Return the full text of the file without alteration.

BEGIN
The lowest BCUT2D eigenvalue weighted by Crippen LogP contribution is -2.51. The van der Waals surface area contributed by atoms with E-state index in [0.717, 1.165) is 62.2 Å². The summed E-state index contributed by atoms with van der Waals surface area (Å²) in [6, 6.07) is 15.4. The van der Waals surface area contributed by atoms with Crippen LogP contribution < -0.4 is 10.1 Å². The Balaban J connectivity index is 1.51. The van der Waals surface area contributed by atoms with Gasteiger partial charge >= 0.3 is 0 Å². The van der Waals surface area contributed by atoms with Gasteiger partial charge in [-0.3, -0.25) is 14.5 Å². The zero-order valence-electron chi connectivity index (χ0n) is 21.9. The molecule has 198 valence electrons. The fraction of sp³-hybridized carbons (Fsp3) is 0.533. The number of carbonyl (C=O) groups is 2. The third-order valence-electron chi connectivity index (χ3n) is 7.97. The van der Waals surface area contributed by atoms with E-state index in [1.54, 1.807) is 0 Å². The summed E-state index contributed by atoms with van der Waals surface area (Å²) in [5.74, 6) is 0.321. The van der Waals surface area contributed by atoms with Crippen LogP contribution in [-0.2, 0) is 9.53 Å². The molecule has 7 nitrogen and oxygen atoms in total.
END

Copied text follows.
The lowest BCUT2D eigenvalue weighted by Crippen LogP contribution is -2.51. The van der Waals surface area contributed by atoms with E-state index in [0.717, 1.165) is 62.2 Å². The summed E-state index contributed by atoms with van der Waals surface area (Å²) in [6, 6.07) is 15.4. The van der Waals surface area contributed by atoms with Crippen LogP contribution < -0.4 is 10.1 Å². The Balaban J connectivity index is 1.51. The van der Waals surface area contributed by atoms with Gasteiger partial charge >= 0.3 is 0 Å². The van der Waals surface area contributed by atoms with Gasteiger partial charge in [-0.3, -0.25) is 14.5 Å². The zero-order valence-electron chi connectivity index (χ0n) is 21.9. The molecule has 198 valence electrons. The fraction of sp³-hybridized carbons (Fsp3) is 0.533. The number of carbonyl (C=O) groups is 2. The third-order valence-electron chi connectivity index (χ3n) is 7.97. The van der Waals surface area contributed by atoms with E-state index in [1.54, 1.807) is 0 Å². The summed E-state index contributed by atoms with van der Waals surface area (Å²) in [5.74, 6) is 0.321. The van der Waals surface area contributed by atoms with Crippen LogP contribution in [-0.2, 0) is 9.53 Å². The molecule has 7 nitrogen and oxygen atoms in total.